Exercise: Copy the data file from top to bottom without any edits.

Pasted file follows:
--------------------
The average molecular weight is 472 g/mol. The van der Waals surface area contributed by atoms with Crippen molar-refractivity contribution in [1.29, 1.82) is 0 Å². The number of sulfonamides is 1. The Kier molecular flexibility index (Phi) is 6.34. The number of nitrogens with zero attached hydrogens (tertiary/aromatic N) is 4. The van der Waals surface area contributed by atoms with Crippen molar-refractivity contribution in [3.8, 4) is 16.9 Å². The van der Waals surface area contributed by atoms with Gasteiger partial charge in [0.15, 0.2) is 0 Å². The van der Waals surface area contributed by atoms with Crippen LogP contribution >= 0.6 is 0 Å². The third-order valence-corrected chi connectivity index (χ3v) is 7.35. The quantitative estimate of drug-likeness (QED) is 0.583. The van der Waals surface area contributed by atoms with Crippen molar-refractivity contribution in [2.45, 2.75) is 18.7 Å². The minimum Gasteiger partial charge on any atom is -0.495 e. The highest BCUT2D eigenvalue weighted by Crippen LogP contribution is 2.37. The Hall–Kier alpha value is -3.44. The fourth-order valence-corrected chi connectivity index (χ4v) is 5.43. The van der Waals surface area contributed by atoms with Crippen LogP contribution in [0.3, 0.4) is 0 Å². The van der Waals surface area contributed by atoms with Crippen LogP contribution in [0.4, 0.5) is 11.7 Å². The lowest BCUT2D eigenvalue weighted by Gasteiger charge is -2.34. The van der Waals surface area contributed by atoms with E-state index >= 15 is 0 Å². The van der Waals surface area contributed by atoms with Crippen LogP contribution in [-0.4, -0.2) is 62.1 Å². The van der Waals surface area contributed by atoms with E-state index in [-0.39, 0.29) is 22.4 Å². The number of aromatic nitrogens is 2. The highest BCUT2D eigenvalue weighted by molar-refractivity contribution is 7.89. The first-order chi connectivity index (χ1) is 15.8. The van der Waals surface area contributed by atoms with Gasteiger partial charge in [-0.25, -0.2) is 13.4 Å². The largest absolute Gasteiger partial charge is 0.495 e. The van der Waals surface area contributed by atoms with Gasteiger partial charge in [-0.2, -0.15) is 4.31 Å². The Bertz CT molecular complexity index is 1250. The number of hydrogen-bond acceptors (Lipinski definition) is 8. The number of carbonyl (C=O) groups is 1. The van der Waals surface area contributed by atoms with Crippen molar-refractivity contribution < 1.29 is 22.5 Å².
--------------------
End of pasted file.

The average molecular weight is 472 g/mol. The van der Waals surface area contributed by atoms with Crippen molar-refractivity contribution in [1.29, 1.82) is 0 Å². The number of sulfonamides is 1. The Kier molecular flexibility index (Phi) is 6.34. The number of nitrogens with zero attached hydrogens (tertiary/aromatic N) is 4. The van der Waals surface area contributed by atoms with Crippen molar-refractivity contribution in [3.8, 4) is 16.9 Å². The van der Waals surface area contributed by atoms with Gasteiger partial charge in [0.15, 0.2) is 0 Å². The van der Waals surface area contributed by atoms with Crippen LogP contribution >= 0.6 is 0 Å². The third-order valence-corrected chi connectivity index (χ3v) is 7.35. The quantitative estimate of drug-likeness (QED) is 0.583. The van der Waals surface area contributed by atoms with Crippen molar-refractivity contribution in [2.45, 2.75) is 18.7 Å². The minimum Gasteiger partial charge on any atom is -0.495 e. The highest BCUT2D eigenvalue weighted by Crippen LogP contribution is 2.37. The Hall–Kier alpha value is -3.44. The fourth-order valence-corrected chi connectivity index (χ4v) is 5.43. The van der Waals surface area contributed by atoms with Crippen LogP contribution in [0.3, 0.4) is 0 Å². The van der Waals surface area contributed by atoms with Crippen LogP contribution in [0.4, 0.5) is 11.7 Å². The lowest BCUT2D eigenvalue weighted by Gasteiger charge is -2.34. The van der Waals surface area contributed by atoms with E-state index >= 15 is 0 Å². The van der Waals surface area contributed by atoms with Crippen LogP contribution in [-0.4, -0.2) is 62.1 Å². The van der Waals surface area contributed by atoms with E-state index in [-0.39, 0.29) is 22.4 Å². The number of aromatic nitrogens is 2. The highest BCUT2D eigenvalue weighted by molar-refractivity contribution is 7.89. The first-order chi connectivity index (χ1) is 15.8. The van der Waals surface area contributed by atoms with Gasteiger partial charge in [-0.25, -0.2) is 13.4 Å². The largest absolute Gasteiger partial charge is 0.495 e. The van der Waals surface area contributed by atoms with Gasteiger partial charge in [-0.2, -0.15) is 4.31 Å². The Bertz CT molecular complexity index is 1250. The number of hydrogen-bond acceptors (Lipinski definition) is 8. The number of carbonyl (C=O) groups is 1. The van der Waals surface area contributed by atoms with Crippen molar-refractivity contribution < 1.29 is 22.5 Å².